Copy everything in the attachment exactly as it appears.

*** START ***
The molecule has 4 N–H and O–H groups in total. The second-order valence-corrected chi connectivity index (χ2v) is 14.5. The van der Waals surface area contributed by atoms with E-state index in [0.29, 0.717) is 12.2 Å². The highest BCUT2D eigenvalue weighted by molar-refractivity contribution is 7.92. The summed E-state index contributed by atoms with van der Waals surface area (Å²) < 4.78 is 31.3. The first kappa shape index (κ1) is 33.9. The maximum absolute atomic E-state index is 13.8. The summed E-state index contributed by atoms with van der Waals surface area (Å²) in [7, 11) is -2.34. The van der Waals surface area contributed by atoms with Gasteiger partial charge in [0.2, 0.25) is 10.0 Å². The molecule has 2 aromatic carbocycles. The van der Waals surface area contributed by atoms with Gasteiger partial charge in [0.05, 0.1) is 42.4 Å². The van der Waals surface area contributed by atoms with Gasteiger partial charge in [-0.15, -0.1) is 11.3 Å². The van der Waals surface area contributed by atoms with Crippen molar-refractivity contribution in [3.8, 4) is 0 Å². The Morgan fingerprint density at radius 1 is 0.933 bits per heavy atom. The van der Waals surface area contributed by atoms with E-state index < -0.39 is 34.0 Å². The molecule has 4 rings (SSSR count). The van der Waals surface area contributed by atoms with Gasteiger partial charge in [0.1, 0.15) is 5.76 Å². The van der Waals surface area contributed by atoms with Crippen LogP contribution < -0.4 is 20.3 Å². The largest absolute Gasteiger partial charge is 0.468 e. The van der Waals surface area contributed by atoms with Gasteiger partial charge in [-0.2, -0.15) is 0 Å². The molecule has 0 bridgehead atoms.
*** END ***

The molecule has 4 N–H and O–H groups in total. The second-order valence-corrected chi connectivity index (χ2v) is 14.5. The van der Waals surface area contributed by atoms with E-state index in [0.29, 0.717) is 12.2 Å². The highest BCUT2D eigenvalue weighted by molar-refractivity contribution is 7.92. The summed E-state index contributed by atoms with van der Waals surface area (Å²) < 4.78 is 31.3. The first kappa shape index (κ1) is 33.9. The maximum absolute atomic E-state index is 13.8. The summed E-state index contributed by atoms with van der Waals surface area (Å²) in [7, 11) is -2.34. The van der Waals surface area contributed by atoms with Gasteiger partial charge in [0.2, 0.25) is 10.0 Å². The molecule has 2 aromatic carbocycles. The van der Waals surface area contributed by atoms with Gasteiger partial charge in [0.05, 0.1) is 42.4 Å². The van der Waals surface area contributed by atoms with Gasteiger partial charge in [-0.15, -0.1) is 11.3 Å². The van der Waals surface area contributed by atoms with Crippen molar-refractivity contribution in [3.8, 4) is 0 Å². The Morgan fingerprint density at radius 1 is 0.933 bits per heavy atom. The van der Waals surface area contributed by atoms with E-state index < -0.39 is 34.0 Å². The molecule has 4 rings (SSSR count). The van der Waals surface area contributed by atoms with Gasteiger partial charge in [0.1, 0.15) is 5.76 Å². The van der Waals surface area contributed by atoms with Crippen LogP contribution < -0.4 is 20.3 Å². The largest absolute Gasteiger partial charge is 0.468 e. The van der Waals surface area contributed by atoms with Gasteiger partial charge in [-0.2, -0.15) is 0 Å². The molecule has 0 bridgehead atoms.